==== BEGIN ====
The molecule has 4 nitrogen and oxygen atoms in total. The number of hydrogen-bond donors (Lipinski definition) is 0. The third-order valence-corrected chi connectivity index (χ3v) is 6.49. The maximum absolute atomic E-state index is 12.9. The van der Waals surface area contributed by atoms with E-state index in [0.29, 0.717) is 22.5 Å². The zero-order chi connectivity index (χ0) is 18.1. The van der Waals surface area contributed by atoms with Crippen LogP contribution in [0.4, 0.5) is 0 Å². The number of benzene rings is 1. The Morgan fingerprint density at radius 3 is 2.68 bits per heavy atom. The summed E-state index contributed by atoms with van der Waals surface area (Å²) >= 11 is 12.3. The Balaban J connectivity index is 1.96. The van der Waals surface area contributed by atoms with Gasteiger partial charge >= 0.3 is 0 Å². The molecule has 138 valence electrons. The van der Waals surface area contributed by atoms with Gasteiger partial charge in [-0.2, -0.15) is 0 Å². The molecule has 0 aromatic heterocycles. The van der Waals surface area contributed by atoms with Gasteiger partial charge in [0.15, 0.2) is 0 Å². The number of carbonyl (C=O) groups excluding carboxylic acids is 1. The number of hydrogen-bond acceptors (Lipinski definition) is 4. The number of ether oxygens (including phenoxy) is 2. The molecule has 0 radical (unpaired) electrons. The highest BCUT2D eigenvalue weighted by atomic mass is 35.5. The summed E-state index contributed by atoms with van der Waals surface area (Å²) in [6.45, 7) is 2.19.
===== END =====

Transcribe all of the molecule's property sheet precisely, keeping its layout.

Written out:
The molecule has 4 nitrogen and oxygen atoms in total. The number of hydrogen-bond donors (Lipinski definition) is 0. The third-order valence-corrected chi connectivity index (χ3v) is 6.49. The maximum absolute atomic E-state index is 12.9. The van der Waals surface area contributed by atoms with E-state index in [0.29, 0.717) is 22.5 Å². The zero-order chi connectivity index (χ0) is 18.1. The van der Waals surface area contributed by atoms with Crippen LogP contribution in [0.4, 0.5) is 0 Å². The number of benzene rings is 1. The Morgan fingerprint density at radius 3 is 2.68 bits per heavy atom. The summed E-state index contributed by atoms with van der Waals surface area (Å²) >= 11 is 12.3. The Balaban J connectivity index is 1.96. The van der Waals surface area contributed by atoms with Gasteiger partial charge >= 0.3 is 0 Å². The molecule has 138 valence electrons. The van der Waals surface area contributed by atoms with Gasteiger partial charge in [-0.2, -0.15) is 0 Å². The molecule has 0 aromatic heterocycles. The van der Waals surface area contributed by atoms with Gasteiger partial charge in [0.15, 0.2) is 0 Å². The number of carbonyl (C=O) groups excluding carboxylic acids is 1. The number of hydrogen-bond acceptors (Lipinski definition) is 4. The number of ether oxygens (including phenoxy) is 2. The molecule has 0 radical (unpaired) electrons. The highest BCUT2D eigenvalue weighted by atomic mass is 35.5. The summed E-state index contributed by atoms with van der Waals surface area (Å²) in [6.45, 7) is 2.19.